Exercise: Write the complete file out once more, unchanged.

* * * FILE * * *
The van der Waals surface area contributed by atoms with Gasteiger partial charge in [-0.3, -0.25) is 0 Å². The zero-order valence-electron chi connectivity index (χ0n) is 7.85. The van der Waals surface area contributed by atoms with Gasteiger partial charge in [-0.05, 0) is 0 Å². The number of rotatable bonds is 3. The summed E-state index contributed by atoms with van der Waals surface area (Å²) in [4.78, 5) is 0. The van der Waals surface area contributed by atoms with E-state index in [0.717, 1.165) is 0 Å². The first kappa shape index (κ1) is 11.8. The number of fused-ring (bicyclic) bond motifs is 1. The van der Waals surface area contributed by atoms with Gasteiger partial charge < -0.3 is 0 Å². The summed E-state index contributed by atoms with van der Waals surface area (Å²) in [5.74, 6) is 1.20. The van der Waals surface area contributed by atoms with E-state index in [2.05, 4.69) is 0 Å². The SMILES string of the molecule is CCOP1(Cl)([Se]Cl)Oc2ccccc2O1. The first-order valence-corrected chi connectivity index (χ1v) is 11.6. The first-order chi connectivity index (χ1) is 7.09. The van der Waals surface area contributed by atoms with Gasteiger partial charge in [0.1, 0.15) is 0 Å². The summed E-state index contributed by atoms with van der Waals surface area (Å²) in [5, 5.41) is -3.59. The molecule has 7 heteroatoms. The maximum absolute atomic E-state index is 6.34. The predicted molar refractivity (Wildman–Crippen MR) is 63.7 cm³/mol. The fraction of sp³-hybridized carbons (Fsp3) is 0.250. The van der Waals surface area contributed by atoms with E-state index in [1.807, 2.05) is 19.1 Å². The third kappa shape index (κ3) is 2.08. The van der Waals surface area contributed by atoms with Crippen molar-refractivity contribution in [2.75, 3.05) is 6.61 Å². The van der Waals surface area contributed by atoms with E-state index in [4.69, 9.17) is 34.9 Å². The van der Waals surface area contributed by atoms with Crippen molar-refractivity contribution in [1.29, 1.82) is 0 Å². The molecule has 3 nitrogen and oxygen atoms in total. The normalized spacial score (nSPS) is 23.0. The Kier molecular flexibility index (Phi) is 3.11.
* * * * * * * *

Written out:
The van der Waals surface area contributed by atoms with Gasteiger partial charge in [-0.3, -0.25) is 0 Å². The zero-order valence-electron chi connectivity index (χ0n) is 7.85. The van der Waals surface area contributed by atoms with Gasteiger partial charge in [-0.05, 0) is 0 Å². The number of rotatable bonds is 3. The summed E-state index contributed by atoms with van der Waals surface area (Å²) in [4.78, 5) is 0. The van der Waals surface area contributed by atoms with E-state index in [0.717, 1.165) is 0 Å². The first kappa shape index (κ1) is 11.8. The number of fused-ring (bicyclic) bond motifs is 1. The van der Waals surface area contributed by atoms with Gasteiger partial charge < -0.3 is 0 Å². The summed E-state index contributed by atoms with van der Waals surface area (Å²) in [5.74, 6) is 1.20. The van der Waals surface area contributed by atoms with E-state index in [2.05, 4.69) is 0 Å². The SMILES string of the molecule is CCOP1(Cl)([Se]Cl)Oc2ccccc2O1. The first-order valence-corrected chi connectivity index (χ1v) is 11.6. The first-order chi connectivity index (χ1) is 7.09. The van der Waals surface area contributed by atoms with Gasteiger partial charge in [0.1, 0.15) is 0 Å². The summed E-state index contributed by atoms with van der Waals surface area (Å²) in [5, 5.41) is -3.59. The molecule has 7 heteroatoms. The maximum absolute atomic E-state index is 6.34. The predicted molar refractivity (Wildman–Crippen MR) is 63.7 cm³/mol. The fraction of sp³-hybridized carbons (Fsp3) is 0.250. The van der Waals surface area contributed by atoms with E-state index in [1.807, 2.05) is 19.1 Å². The third kappa shape index (κ3) is 2.08. The van der Waals surface area contributed by atoms with Crippen molar-refractivity contribution in [2.75, 3.05) is 6.61 Å². The van der Waals surface area contributed by atoms with E-state index in [4.69, 9.17) is 34.9 Å². The van der Waals surface area contributed by atoms with Crippen molar-refractivity contribution in [1.29, 1.82) is 0 Å². The molecule has 3 nitrogen and oxygen atoms in total. The normalized spacial score (nSPS) is 23.0. The Kier molecular flexibility index (Phi) is 3.11.